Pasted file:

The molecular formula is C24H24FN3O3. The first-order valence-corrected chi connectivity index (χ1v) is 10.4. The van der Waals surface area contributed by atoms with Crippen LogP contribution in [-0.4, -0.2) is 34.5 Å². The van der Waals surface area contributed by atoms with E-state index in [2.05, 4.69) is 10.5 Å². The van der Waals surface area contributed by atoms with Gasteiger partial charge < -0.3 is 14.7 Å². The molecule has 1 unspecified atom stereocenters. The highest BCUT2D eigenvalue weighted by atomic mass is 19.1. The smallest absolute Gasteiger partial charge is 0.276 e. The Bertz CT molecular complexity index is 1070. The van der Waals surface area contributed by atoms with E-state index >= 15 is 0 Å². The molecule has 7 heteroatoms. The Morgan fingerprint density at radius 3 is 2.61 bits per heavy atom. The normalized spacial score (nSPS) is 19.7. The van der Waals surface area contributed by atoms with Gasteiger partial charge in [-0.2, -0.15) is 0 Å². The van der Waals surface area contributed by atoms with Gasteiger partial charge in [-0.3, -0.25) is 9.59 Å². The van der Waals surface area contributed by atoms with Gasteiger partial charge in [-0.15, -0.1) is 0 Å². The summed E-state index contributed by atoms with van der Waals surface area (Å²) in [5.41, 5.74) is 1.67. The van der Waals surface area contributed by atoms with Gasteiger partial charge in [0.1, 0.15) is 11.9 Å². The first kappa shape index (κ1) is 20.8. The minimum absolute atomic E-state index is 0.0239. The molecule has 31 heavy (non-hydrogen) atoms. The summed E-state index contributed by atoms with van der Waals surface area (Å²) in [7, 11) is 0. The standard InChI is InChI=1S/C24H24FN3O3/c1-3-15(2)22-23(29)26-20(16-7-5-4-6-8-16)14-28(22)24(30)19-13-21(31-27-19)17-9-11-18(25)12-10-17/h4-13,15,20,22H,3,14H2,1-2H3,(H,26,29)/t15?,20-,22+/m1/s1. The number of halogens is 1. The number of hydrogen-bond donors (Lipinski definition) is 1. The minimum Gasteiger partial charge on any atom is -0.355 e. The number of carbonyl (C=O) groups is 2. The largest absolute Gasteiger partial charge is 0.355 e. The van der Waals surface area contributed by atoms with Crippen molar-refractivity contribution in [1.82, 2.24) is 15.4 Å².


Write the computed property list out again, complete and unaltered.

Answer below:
The molecular formula is C24H24FN3O3. The first-order valence-corrected chi connectivity index (χ1v) is 10.4. The van der Waals surface area contributed by atoms with Crippen LogP contribution in [-0.4, -0.2) is 34.5 Å². The van der Waals surface area contributed by atoms with E-state index in [2.05, 4.69) is 10.5 Å². The van der Waals surface area contributed by atoms with Gasteiger partial charge < -0.3 is 14.7 Å². The molecule has 1 unspecified atom stereocenters. The highest BCUT2D eigenvalue weighted by atomic mass is 19.1. The smallest absolute Gasteiger partial charge is 0.276 e. The Bertz CT molecular complexity index is 1070. The van der Waals surface area contributed by atoms with E-state index >= 15 is 0 Å². The molecule has 7 heteroatoms. The Morgan fingerprint density at radius 3 is 2.61 bits per heavy atom. The normalized spacial score (nSPS) is 19.7. The van der Waals surface area contributed by atoms with Gasteiger partial charge in [-0.2, -0.15) is 0 Å². The van der Waals surface area contributed by atoms with Gasteiger partial charge in [-0.3, -0.25) is 9.59 Å². The van der Waals surface area contributed by atoms with Gasteiger partial charge in [-0.15, -0.1) is 0 Å². The summed E-state index contributed by atoms with van der Waals surface area (Å²) in [5.41, 5.74) is 1.67. The van der Waals surface area contributed by atoms with Gasteiger partial charge in [0.1, 0.15) is 11.9 Å². The first kappa shape index (κ1) is 20.8. The minimum absolute atomic E-state index is 0.0239. The molecule has 31 heavy (non-hydrogen) atoms. The summed E-state index contributed by atoms with van der Waals surface area (Å²) in [7, 11) is 0. The standard InChI is InChI=1S/C24H24FN3O3/c1-3-15(2)22-23(29)26-20(16-7-5-4-6-8-16)14-28(22)24(30)19-13-21(31-27-19)17-9-11-18(25)12-10-17/h4-13,15,20,22H,3,14H2,1-2H3,(H,26,29)/t15?,20-,22+/m1/s1. The number of halogens is 1. The number of hydrogen-bond donors (Lipinski definition) is 1. The minimum Gasteiger partial charge on any atom is -0.355 e. The number of carbonyl (C=O) groups is 2. The largest absolute Gasteiger partial charge is 0.355 e. The van der Waals surface area contributed by atoms with Crippen molar-refractivity contribution in [1.82, 2.24) is 15.4 Å².